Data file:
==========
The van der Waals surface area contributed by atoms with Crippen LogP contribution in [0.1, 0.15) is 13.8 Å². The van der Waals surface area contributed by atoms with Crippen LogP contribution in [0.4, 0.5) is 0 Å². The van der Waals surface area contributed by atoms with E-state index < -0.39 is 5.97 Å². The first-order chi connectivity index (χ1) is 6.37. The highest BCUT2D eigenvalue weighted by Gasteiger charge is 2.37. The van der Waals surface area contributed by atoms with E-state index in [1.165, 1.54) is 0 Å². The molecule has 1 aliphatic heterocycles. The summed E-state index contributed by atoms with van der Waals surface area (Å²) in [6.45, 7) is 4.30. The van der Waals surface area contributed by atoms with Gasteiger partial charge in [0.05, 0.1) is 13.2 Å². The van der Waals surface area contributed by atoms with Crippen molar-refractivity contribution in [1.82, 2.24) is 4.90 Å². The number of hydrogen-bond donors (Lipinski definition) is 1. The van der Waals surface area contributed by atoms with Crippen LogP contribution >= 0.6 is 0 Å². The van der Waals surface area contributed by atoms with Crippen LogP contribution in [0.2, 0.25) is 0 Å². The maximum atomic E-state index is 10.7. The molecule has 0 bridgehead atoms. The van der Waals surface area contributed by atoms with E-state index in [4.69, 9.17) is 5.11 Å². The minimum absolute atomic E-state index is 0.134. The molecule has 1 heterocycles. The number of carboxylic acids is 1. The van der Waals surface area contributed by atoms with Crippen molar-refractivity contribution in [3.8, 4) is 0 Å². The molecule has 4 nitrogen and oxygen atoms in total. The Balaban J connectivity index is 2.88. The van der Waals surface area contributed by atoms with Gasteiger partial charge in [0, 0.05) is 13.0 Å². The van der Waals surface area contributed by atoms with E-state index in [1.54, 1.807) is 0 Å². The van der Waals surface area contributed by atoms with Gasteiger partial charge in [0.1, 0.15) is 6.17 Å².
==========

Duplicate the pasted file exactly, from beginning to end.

The van der Waals surface area contributed by atoms with Crippen LogP contribution in [0.1, 0.15) is 13.8 Å². The van der Waals surface area contributed by atoms with Crippen LogP contribution in [0.4, 0.5) is 0 Å². The van der Waals surface area contributed by atoms with E-state index < -0.39 is 5.97 Å². The first-order chi connectivity index (χ1) is 6.37. The highest BCUT2D eigenvalue weighted by Gasteiger charge is 2.37. The van der Waals surface area contributed by atoms with E-state index in [1.165, 1.54) is 0 Å². The molecule has 1 aliphatic heterocycles. The summed E-state index contributed by atoms with van der Waals surface area (Å²) in [6.45, 7) is 4.30. The van der Waals surface area contributed by atoms with Gasteiger partial charge in [0.05, 0.1) is 13.2 Å². The van der Waals surface area contributed by atoms with Crippen molar-refractivity contribution in [1.82, 2.24) is 4.90 Å². The number of hydrogen-bond donors (Lipinski definition) is 1. The van der Waals surface area contributed by atoms with Crippen LogP contribution >= 0.6 is 0 Å². The van der Waals surface area contributed by atoms with Crippen LogP contribution in [0.2, 0.25) is 0 Å². The maximum atomic E-state index is 10.7. The molecule has 0 bridgehead atoms. The van der Waals surface area contributed by atoms with E-state index in [4.69, 9.17) is 5.11 Å². The minimum absolute atomic E-state index is 0.134. The molecule has 1 heterocycles. The number of carboxylic acids is 1. The van der Waals surface area contributed by atoms with Crippen molar-refractivity contribution in [3.8, 4) is 0 Å². The molecule has 4 nitrogen and oxygen atoms in total. The Balaban J connectivity index is 2.88. The van der Waals surface area contributed by atoms with Gasteiger partial charge in [0, 0.05) is 13.0 Å². The van der Waals surface area contributed by atoms with E-state index in [1.54, 1.807) is 0 Å². The van der Waals surface area contributed by atoms with Gasteiger partial charge in [0.1, 0.15) is 6.17 Å².